“Experiences like this,” Sarah Ahmed writes in Living a Feminist Life, “they seem to accumulate over time, gathering like things in a bag, but the bag is your body, so that you feel like you are carrying more and more weight.” Ahmed’s own catalog of gender-based sensory intrusion is not exempt from air travel. She describes a time when she fell asleep on a long flight and woke to a man’s fingers “all over” her. Her point: In-flight discomfort isn’t incidental or isolated. It’s cumulative.
Anecdotes from friends and near acquaintances take on a similar, aggregate texture. A friend was entreated to “Smile!” by a TSA officer upon entrance to the full-body scanner. When a co-worker pointed out that a man was in her ticketed seat, he offered her a seat on his lap for the rest of the flight. A passenger refused to step out of his aisle seat for a colleague pregnant with twins and traveling with her toddler from North Carolina to California. Each time her son needed to use the bathroom, she had to lift him and then step over the seated man. A former student became distressed when she watched a TSA agent misgendering a passenger during the pre-flight screening. “Actually, I’m not a woman,” the person repeated several times as the agent continued to call for a female agent to conduct the imminent pat down. One colleague told me that she had once been on a red-eye flight where the man seated next to her began masturbating and touching her leg. She left her seat, explicitly detailed her experience to a flight attendant, and was reseated in business class. To her knowledge, no one ever addressed the man directly.
“She was lucky she was on a flight that wasn’t full,” a friend who has been working as a flight attendant for the last two years told me, sighing. It’s hard to schematize this scene in a rubric of more or less fortune, but as my friend explained, much of what she can offer in terms of on-board intervention as a crew member is mere suggestion and admonishment. Unless there’s a physical threat to life, flight attendants have little recourse to curb passenger behavior no matter how horrific.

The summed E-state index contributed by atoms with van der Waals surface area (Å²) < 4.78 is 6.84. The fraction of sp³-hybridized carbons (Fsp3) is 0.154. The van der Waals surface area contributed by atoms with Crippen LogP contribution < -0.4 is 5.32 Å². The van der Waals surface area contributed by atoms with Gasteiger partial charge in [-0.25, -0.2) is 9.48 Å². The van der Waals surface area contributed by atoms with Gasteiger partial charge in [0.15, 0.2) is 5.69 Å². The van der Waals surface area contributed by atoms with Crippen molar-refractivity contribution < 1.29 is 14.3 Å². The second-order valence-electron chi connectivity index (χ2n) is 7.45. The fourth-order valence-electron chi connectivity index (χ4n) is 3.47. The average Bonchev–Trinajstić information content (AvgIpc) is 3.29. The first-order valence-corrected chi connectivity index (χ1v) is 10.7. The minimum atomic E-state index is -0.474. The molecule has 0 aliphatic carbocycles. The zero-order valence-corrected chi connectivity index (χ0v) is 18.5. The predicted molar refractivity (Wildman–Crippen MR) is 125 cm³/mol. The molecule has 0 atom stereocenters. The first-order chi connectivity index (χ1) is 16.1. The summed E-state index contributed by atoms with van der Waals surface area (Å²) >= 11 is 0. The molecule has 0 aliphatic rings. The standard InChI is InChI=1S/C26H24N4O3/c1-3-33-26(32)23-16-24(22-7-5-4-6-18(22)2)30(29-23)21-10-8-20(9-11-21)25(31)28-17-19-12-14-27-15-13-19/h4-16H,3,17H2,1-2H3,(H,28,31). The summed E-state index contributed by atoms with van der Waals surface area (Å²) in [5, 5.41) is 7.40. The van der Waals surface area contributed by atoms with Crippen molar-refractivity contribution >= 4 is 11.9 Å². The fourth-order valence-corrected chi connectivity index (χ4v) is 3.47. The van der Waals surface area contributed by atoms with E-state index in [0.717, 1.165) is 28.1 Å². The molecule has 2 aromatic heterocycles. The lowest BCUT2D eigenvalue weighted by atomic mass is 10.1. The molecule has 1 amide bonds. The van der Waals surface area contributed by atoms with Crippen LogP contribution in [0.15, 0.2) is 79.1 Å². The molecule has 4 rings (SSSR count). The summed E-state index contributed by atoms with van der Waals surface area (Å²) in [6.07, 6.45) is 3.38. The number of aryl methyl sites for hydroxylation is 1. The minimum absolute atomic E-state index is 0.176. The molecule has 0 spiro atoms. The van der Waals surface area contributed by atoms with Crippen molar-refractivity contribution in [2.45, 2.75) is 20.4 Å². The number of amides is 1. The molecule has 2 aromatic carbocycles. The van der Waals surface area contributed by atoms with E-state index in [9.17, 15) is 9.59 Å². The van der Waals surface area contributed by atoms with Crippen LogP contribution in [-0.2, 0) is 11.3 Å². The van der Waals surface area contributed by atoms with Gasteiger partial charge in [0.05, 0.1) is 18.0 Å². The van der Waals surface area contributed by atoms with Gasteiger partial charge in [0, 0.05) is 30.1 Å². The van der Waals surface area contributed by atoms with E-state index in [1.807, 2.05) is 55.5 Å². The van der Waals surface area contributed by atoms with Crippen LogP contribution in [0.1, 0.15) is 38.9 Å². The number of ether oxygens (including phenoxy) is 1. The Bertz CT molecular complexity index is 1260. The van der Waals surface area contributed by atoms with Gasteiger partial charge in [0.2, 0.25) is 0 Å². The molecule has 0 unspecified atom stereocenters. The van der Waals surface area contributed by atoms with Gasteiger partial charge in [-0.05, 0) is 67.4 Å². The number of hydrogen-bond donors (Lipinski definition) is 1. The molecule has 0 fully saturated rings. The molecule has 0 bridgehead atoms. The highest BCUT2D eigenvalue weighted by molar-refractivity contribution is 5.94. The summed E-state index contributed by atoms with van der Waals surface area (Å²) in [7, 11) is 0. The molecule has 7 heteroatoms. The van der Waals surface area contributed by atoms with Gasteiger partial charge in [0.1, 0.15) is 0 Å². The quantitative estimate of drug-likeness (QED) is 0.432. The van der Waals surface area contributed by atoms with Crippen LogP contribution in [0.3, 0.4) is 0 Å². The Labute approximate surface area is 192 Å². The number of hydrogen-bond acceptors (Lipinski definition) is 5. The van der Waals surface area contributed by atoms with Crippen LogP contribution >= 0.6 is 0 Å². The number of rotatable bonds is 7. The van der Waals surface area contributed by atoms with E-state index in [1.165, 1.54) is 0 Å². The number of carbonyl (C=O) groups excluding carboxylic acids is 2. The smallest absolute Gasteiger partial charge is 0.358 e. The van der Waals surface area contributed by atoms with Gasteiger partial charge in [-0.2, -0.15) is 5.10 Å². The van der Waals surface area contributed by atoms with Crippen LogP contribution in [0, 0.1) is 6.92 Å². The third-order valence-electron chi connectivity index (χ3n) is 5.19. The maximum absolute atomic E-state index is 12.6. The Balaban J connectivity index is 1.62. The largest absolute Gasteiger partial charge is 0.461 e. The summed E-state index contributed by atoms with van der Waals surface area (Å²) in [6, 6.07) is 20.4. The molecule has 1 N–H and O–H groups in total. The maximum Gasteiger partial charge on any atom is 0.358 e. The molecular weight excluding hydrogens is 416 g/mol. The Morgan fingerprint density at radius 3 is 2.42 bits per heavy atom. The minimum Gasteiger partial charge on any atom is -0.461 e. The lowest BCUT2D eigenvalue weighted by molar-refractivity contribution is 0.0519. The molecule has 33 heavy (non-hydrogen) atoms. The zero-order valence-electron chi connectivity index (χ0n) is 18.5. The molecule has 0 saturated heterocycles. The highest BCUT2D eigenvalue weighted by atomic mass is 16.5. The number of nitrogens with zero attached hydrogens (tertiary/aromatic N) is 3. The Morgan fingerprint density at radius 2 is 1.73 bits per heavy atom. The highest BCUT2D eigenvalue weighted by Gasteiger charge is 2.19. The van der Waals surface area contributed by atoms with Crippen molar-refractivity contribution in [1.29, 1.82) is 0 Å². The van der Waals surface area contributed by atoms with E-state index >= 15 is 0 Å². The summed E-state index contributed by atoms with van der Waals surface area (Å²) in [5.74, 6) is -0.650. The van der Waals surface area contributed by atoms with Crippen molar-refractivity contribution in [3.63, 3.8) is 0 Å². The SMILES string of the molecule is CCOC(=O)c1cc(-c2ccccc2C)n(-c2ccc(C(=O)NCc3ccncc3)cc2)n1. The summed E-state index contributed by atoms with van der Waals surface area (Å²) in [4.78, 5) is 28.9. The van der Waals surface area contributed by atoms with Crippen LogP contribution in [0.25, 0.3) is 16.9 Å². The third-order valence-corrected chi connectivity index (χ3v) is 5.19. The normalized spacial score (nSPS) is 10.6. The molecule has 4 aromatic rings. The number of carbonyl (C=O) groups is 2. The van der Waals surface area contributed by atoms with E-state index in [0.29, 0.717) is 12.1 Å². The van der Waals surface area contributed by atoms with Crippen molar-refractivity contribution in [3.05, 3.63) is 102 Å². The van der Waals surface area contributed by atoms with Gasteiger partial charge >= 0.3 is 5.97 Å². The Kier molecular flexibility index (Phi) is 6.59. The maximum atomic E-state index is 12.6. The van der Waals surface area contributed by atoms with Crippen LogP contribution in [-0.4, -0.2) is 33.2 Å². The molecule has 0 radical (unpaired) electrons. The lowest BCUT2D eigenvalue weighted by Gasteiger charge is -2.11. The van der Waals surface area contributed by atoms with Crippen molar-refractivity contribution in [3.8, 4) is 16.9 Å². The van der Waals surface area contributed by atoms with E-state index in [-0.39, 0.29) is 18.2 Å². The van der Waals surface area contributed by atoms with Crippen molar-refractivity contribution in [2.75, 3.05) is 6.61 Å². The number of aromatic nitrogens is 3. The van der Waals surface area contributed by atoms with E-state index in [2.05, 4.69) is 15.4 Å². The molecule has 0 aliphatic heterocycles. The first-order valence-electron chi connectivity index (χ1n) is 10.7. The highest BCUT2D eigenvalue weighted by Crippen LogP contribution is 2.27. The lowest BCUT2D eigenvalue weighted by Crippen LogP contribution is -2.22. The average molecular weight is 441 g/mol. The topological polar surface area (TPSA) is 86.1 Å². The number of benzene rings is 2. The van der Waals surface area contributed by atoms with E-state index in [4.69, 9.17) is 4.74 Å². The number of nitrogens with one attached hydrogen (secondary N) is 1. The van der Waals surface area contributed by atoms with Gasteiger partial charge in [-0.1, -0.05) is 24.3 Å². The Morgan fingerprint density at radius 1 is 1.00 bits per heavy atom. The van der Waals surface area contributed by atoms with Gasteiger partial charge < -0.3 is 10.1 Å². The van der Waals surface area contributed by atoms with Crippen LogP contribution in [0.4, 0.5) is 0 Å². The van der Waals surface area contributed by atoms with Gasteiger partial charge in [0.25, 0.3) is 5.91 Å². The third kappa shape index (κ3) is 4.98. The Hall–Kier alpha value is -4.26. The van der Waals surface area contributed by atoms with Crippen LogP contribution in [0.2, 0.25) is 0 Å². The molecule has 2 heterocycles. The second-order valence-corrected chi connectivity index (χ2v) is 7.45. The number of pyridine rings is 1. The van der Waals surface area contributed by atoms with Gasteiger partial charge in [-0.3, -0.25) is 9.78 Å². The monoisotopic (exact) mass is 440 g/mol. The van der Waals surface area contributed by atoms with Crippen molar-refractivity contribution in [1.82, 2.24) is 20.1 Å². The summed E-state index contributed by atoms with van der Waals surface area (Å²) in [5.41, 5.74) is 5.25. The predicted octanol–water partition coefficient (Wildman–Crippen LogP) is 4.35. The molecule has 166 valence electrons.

And in an industry that has transformed from special occasion luxury to corner-cutting commute, airline employees are no better insulated from the fray. With fewer and fewer resources to assuage customer expectation, flight attendants’s bodies are literally put on the line. From an array of daily sexualized propositions to the underreported incident last year aboard an American Airlines flight from Lexington, Kentucky, to Charlotte, North Carolina, where a drunk man attacked a flight attendant, it’s clear that the airline uniform doesn’t bestow employees with any more protection than the rest of us moving through the contrived spaces of flight. To acknowledge that the dangers and discomforts of air travel extend to airline representatives, however, disrupts the fantasy of the every(wo)man against the fat-rat corporation. I spoke to a friend who had worked as a ticketing agent for over a decade. “The joke is,” he told me over the phone, “that people lose half of their minds at the moment they buy their ticket, the other half when they step into the airport.” To illustrate his point, he told me the following story. My friend was leaning against a structure by the entryway to the terminal at Chicago’s O’Hare Airport, smoking a cigarette during his break, dressed in full airline uniform. A passenger walking past grabbed his testicles without breaking stride, looked over his shoulder in a way that my friend described as “Hey, sailor,” passed through the sliding doors and was gone.
To acknowledge the airport’s pervasive toxicity, the in-flight hostility, and the rote potential for imminent violence is to realize that the overlapping conspiracies of capital and patriarchy, white supremacy and nativist perpetuation are gnarled at the airport’s automatic doors. Air travel (if it ever was) is no longer a gateway to commerce and leisure. It’s a node of global capital where the most vulnerable travelers are disproportionately affected by the wake of empire’s transit. Failure to acknowledge the indignities and interdictions, to perform alarm instead of pretend safety, to understand these violences as mutual and related, is to realize that we’re all just playing along.